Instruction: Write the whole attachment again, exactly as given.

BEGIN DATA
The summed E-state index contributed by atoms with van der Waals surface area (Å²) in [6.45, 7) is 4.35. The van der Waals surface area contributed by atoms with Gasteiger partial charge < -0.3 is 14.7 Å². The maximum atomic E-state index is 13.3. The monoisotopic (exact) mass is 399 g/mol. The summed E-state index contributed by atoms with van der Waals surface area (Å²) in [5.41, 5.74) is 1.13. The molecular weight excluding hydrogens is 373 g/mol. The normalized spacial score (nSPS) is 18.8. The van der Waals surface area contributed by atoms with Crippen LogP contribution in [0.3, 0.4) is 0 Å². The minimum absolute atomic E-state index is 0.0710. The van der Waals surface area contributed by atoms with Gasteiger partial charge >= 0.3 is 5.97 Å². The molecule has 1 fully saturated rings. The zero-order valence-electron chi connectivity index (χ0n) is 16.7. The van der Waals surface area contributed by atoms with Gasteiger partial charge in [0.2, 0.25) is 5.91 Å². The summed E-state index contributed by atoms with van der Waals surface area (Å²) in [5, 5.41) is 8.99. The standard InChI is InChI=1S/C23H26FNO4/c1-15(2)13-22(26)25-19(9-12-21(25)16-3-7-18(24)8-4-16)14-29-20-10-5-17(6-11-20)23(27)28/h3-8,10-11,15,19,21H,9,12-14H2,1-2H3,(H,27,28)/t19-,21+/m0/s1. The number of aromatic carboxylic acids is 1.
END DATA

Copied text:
The summed E-state index contributed by atoms with van der Waals surface area (Å²) in [6.45, 7) is 4.35. The van der Waals surface area contributed by atoms with Gasteiger partial charge < -0.3 is 14.7 Å². The maximum atomic E-state index is 13.3. The monoisotopic (exact) mass is 399 g/mol. The summed E-state index contributed by atoms with van der Waals surface area (Å²) in [5.41, 5.74) is 1.13. The molecular weight excluding hydrogens is 373 g/mol. The normalized spacial score (nSPS) is 18.8. The van der Waals surface area contributed by atoms with Crippen LogP contribution in [0.3, 0.4) is 0 Å². The minimum absolute atomic E-state index is 0.0710. The van der Waals surface area contributed by atoms with Gasteiger partial charge >= 0.3 is 5.97 Å². The molecule has 1 fully saturated rings. The zero-order valence-electron chi connectivity index (χ0n) is 16.7. The van der Waals surface area contributed by atoms with Gasteiger partial charge in [0.2, 0.25) is 5.91 Å². The summed E-state index contributed by atoms with van der Waals surface area (Å²) in [5, 5.41) is 8.99. The standard InChI is InChI=1S/C23H26FNO4/c1-15(2)13-22(26)25-19(9-12-21(25)16-3-7-18(24)8-4-16)14-29-20-10-5-17(6-11-20)23(27)28/h3-8,10-11,15,19,21H,9,12-14H2,1-2H3,(H,27,28)/t19-,21+/m0/s1. The number of aromatic carboxylic acids is 1.